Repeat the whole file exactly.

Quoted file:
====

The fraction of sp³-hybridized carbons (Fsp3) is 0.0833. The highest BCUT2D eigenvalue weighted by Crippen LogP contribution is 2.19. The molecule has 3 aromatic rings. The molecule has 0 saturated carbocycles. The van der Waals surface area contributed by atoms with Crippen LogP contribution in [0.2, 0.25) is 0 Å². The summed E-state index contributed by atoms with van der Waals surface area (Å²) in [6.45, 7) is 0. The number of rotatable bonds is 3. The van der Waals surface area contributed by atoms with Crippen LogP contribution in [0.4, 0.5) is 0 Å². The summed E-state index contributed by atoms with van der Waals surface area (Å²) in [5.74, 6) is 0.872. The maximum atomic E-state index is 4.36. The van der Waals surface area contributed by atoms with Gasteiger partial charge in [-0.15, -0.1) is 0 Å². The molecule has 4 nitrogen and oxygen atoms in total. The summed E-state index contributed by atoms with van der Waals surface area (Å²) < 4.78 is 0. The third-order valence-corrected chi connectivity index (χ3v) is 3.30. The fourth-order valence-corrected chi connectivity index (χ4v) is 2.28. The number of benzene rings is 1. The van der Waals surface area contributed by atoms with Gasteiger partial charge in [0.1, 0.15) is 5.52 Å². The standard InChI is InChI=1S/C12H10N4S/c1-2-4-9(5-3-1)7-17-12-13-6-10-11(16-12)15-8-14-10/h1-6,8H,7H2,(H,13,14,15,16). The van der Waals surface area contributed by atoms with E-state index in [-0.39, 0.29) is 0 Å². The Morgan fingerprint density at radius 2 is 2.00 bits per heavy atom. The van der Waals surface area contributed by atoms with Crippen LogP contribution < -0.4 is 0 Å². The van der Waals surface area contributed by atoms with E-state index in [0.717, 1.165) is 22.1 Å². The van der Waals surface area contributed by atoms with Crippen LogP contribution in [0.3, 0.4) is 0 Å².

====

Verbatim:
The fraction of sp³-hybridized carbons (Fsp3) is 0.0833. The highest BCUT2D eigenvalue weighted by Crippen LogP contribution is 2.19. The molecule has 3 aromatic rings. The molecule has 0 saturated carbocycles. The van der Waals surface area contributed by atoms with Crippen LogP contribution in [0.2, 0.25) is 0 Å². The summed E-state index contributed by atoms with van der Waals surface area (Å²) in [6.45, 7) is 0. The number of rotatable bonds is 3. The van der Waals surface area contributed by atoms with Crippen LogP contribution in [0.4, 0.5) is 0 Å². The summed E-state index contributed by atoms with van der Waals surface area (Å²) in [5.74, 6) is 0.872. The maximum atomic E-state index is 4.36. The van der Waals surface area contributed by atoms with Gasteiger partial charge in [-0.15, -0.1) is 0 Å². The molecule has 4 nitrogen and oxygen atoms in total. The summed E-state index contributed by atoms with van der Waals surface area (Å²) < 4.78 is 0. The third-order valence-corrected chi connectivity index (χ3v) is 3.30. The fourth-order valence-corrected chi connectivity index (χ4v) is 2.28. The number of benzene rings is 1. The van der Waals surface area contributed by atoms with Gasteiger partial charge in [0.1, 0.15) is 5.52 Å². The standard InChI is InChI=1S/C12H10N4S/c1-2-4-9(5-3-1)7-17-12-13-6-10-11(16-12)15-8-14-10/h1-6,8H,7H2,(H,13,14,15,16). The van der Waals surface area contributed by atoms with E-state index in [-0.39, 0.29) is 0 Å². The Morgan fingerprint density at radius 2 is 2.00 bits per heavy atom. The van der Waals surface area contributed by atoms with Crippen LogP contribution < -0.4 is 0 Å². The van der Waals surface area contributed by atoms with E-state index in [0.717, 1.165) is 22.1 Å². The van der Waals surface area contributed by atoms with Crippen LogP contribution in [0.3, 0.4) is 0 Å².